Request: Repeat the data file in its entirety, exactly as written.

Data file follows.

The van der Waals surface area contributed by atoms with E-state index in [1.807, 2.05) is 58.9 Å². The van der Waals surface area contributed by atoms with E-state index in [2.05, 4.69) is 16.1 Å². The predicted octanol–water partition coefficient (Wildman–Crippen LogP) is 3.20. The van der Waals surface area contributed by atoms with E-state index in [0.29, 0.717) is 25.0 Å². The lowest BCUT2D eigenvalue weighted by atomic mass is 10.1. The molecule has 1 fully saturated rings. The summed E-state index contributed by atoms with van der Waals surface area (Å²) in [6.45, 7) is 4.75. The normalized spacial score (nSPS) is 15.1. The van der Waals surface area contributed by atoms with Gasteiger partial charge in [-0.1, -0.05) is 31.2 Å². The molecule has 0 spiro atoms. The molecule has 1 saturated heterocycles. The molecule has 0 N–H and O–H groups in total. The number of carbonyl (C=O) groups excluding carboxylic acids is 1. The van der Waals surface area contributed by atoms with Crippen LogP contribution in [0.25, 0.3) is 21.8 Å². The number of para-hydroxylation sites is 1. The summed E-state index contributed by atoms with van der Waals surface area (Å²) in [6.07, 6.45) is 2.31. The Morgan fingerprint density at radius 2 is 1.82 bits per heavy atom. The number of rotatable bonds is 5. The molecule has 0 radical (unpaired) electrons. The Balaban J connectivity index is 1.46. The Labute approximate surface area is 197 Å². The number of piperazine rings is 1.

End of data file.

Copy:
The van der Waals surface area contributed by atoms with E-state index in [1.807, 2.05) is 58.9 Å². The van der Waals surface area contributed by atoms with E-state index in [2.05, 4.69) is 16.1 Å². The predicted octanol–water partition coefficient (Wildman–Crippen LogP) is 3.20. The van der Waals surface area contributed by atoms with E-state index in [0.29, 0.717) is 25.0 Å². The lowest BCUT2D eigenvalue weighted by atomic mass is 10.1. The molecule has 1 fully saturated rings. The summed E-state index contributed by atoms with van der Waals surface area (Å²) in [6.45, 7) is 4.75. The normalized spacial score (nSPS) is 15.1. The van der Waals surface area contributed by atoms with Gasteiger partial charge in [-0.1, -0.05) is 31.2 Å². The molecule has 0 spiro atoms. The molecule has 1 saturated heterocycles. The molecule has 0 N–H and O–H groups in total. The number of carbonyl (C=O) groups excluding carboxylic acids is 1. The van der Waals surface area contributed by atoms with Crippen LogP contribution in [0.25, 0.3) is 21.8 Å². The number of para-hydroxylation sites is 1. The summed E-state index contributed by atoms with van der Waals surface area (Å²) in [6.07, 6.45) is 2.31. The Morgan fingerprint density at radius 2 is 1.82 bits per heavy atom. The number of rotatable bonds is 5. The molecule has 0 radical (unpaired) electrons. The Balaban J connectivity index is 1.46. The Labute approximate surface area is 197 Å². The number of piperazine rings is 1.